Legislature OKs rewrite of Florida alimony laws

Published: Thursday, April 18, 2013 at 7:54 p.m.
Last Modified: Thursday, April 18, 2013 at 7:54 p.m.

TALLAHASSEE - Dramatic changes are in store for the 80,000 Florida couples who get divorced each year.

The Florida Legislature has sent Gov. Rick Scott a bill (SB 318) that revamps state divorce and alimony laws, ending permanent alimony and reducing long-term alimony payments. The bill will also make it much harder to get alimony in marriages of less than 11 years.

Alimony caps based on the length of the marriage and a 50-50 child custody sharing standard are set for divorcing couples.

Rep. Ritch Workman, R-Melbourne, the recently divorced lawmaker who has been working on the legislation for the last two years, said current divorce law too often leads to "financially and emotionally exhausting litigation."

The bill, passed by the House in 85-31 vote Thursday, "promotes predictability," Workman said. "No more will gamesmanship be the norm but fairness, transparency and certainty will prevail."

Critics, including the family law section of The Florida Bar, say the measure goes too far, with the harshest criticism aimed at a provision that will allow some spouses to return to court to retroactively change their alimony payments under the new law, which would take effect July 1.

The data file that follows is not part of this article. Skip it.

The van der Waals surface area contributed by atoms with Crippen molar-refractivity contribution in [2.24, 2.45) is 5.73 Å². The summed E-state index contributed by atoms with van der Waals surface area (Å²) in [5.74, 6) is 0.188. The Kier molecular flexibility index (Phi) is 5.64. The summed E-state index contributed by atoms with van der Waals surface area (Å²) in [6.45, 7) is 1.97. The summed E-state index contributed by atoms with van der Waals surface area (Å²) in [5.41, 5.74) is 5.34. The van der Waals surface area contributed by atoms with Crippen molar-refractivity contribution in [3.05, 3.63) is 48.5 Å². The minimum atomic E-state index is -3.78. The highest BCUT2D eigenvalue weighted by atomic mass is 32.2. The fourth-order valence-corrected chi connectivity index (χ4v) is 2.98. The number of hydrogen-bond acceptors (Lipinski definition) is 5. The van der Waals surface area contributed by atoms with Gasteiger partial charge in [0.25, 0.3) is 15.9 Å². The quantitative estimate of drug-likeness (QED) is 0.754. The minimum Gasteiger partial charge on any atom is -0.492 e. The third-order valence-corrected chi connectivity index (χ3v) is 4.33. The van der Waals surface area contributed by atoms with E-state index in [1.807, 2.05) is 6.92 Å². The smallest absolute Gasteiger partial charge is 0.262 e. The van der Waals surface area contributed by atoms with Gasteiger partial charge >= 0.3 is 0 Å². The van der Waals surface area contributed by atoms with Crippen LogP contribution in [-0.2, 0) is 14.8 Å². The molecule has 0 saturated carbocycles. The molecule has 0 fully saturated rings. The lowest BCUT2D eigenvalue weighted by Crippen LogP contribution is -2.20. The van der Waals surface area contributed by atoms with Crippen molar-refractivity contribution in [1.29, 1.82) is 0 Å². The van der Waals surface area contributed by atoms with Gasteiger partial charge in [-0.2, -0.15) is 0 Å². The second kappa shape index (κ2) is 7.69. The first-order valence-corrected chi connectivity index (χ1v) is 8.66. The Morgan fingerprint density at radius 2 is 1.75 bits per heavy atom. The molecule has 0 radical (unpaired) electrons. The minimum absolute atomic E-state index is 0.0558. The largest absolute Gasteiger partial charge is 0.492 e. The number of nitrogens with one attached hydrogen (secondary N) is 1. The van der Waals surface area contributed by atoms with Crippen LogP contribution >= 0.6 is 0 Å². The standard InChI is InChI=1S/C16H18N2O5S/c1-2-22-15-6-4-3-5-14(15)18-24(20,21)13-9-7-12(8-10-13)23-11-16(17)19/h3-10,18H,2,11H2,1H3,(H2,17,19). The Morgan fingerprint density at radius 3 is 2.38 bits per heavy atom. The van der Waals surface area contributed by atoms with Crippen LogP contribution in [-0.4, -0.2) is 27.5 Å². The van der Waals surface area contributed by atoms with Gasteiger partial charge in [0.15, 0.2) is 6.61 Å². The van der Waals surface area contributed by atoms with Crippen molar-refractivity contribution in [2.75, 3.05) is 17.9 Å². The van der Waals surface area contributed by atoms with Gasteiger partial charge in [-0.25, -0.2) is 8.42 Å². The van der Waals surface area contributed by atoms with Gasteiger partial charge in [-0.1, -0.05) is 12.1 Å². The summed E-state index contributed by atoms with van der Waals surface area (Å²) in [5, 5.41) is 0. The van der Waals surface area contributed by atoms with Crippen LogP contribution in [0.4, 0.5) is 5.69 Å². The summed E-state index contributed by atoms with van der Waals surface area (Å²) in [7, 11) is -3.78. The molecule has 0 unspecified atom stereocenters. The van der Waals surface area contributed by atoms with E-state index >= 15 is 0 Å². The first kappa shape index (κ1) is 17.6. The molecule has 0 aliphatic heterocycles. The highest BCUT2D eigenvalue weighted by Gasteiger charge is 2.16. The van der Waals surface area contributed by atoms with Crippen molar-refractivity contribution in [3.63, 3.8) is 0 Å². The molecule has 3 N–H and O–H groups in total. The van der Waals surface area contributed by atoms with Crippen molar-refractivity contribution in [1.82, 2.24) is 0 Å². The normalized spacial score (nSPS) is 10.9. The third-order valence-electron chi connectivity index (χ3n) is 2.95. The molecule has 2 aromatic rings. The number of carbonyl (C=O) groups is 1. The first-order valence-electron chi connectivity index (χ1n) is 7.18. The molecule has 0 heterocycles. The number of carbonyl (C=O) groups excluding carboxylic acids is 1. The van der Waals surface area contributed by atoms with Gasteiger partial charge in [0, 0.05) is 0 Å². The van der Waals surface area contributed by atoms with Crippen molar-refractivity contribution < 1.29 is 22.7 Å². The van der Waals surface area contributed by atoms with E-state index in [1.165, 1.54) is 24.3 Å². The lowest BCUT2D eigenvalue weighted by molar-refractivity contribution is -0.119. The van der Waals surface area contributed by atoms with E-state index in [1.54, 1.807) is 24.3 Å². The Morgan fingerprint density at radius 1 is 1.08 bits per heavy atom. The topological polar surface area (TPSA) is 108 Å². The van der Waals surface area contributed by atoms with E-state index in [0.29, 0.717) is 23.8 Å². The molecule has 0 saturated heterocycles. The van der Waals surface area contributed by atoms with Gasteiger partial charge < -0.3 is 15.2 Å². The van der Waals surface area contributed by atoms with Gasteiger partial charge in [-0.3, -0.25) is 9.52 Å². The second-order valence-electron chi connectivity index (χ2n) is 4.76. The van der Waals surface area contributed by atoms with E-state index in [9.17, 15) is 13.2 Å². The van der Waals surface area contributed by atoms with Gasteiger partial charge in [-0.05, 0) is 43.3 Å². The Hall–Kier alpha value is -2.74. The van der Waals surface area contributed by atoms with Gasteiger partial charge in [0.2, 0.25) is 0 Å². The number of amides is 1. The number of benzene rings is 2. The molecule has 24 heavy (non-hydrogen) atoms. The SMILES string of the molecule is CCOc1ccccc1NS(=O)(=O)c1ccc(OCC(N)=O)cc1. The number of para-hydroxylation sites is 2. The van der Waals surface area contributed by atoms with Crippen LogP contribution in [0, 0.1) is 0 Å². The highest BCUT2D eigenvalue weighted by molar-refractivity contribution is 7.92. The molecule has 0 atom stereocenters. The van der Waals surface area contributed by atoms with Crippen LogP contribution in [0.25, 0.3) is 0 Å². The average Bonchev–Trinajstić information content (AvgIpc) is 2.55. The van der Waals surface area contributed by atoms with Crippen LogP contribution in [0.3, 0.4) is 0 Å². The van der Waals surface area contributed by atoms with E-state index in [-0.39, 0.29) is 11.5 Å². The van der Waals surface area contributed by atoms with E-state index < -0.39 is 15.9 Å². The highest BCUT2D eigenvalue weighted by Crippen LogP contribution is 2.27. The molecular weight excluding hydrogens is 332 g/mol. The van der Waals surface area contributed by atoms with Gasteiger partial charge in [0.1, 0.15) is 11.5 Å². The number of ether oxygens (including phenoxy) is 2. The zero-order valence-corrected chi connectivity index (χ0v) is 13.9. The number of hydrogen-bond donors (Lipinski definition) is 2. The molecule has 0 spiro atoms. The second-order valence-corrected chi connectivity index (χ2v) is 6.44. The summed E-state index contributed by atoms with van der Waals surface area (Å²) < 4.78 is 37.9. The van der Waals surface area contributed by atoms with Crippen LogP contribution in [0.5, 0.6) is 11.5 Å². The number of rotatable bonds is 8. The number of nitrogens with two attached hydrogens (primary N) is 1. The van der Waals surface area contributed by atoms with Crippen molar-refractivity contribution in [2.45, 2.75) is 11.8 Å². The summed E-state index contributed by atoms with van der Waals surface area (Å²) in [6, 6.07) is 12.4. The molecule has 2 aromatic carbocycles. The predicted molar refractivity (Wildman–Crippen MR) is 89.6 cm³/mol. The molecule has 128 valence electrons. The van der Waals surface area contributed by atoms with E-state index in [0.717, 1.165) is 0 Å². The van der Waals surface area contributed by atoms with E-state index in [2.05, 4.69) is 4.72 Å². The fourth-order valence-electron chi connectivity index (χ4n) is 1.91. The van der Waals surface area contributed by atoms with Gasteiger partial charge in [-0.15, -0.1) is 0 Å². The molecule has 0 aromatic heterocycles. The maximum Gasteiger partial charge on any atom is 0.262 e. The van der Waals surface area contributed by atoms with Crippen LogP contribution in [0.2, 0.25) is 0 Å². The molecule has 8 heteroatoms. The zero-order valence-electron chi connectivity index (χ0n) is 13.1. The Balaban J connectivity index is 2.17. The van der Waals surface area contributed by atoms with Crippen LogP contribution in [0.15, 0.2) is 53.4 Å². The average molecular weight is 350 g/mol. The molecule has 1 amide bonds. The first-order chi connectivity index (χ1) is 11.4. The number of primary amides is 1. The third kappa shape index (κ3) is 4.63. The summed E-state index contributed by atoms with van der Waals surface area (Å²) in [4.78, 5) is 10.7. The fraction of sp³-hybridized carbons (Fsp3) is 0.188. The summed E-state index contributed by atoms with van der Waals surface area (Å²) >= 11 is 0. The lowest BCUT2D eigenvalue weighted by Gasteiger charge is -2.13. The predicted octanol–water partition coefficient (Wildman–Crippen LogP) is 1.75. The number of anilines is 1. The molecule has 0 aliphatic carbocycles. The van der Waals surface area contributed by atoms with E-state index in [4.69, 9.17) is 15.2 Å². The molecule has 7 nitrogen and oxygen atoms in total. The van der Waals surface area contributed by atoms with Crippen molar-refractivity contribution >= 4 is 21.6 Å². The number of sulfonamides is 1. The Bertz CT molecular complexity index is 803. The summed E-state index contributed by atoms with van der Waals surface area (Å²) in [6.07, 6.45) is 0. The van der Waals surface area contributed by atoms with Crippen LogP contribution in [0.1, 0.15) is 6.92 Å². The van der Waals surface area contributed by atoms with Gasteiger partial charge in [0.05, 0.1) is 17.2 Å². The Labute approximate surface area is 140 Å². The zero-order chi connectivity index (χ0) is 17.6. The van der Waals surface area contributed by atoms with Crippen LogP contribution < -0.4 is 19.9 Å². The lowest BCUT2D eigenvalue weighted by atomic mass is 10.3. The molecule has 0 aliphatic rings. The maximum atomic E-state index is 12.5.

The family law attorneys are lobbying Scott - who hasn't stated a position on the issue - to veto the bill.

In Thursday's debate in the House, critics raised the issue of retroactivity, while also characterizing the legislation as being particularly harmful to women.

Rep. Lori Berman, D-Lantana, likened the broad changes in the divorce laws to "a jackhammer approach." Berman, an attorney, said the ability to change previous alimony agreements under the bills retroactivity provision will "disrupt our constituents' lives."

She said divorced spouses who have used the reliability of the alimony payments to get mortgages or car loans "will have their lives thrown upside down" by the changes.

Berman also said the impact may be the hardest on older divorced women, saying the Palm Beach County homeless shelter told her one of its largest groups is divorced women in their 50s. "I shudder to think what this bill will do," Berman said.

But the measure, which drew bipartisan support in the House and in an earlier 29-11 vote in the Senate, had plenty of supporters who defended it as bringing more equality and fairness to an outdated system.

Rep. Elizabeth Porter, R-Lake City, said she supported the bill because she has a son and daughter and would want to see them treated equally under the law.

Porter said the alimony laws should not be aimed at finding the husband "is always in the wrong and needs to pay for 20 or 30 years on a 13-year marriage."

"This isn't about women's rights," she said. "Thank you very much, I can take care of myself."

Porter said if a woman is in a 40-year marriage and has stayed in the home as part of an agreement with her husband then a longer period of alimony could be considered.

"We're just saying that every case shouldn't be permanent alimony," Porter said. "You shouldn't be paying a lifetime of servitude on a short-term marriage."

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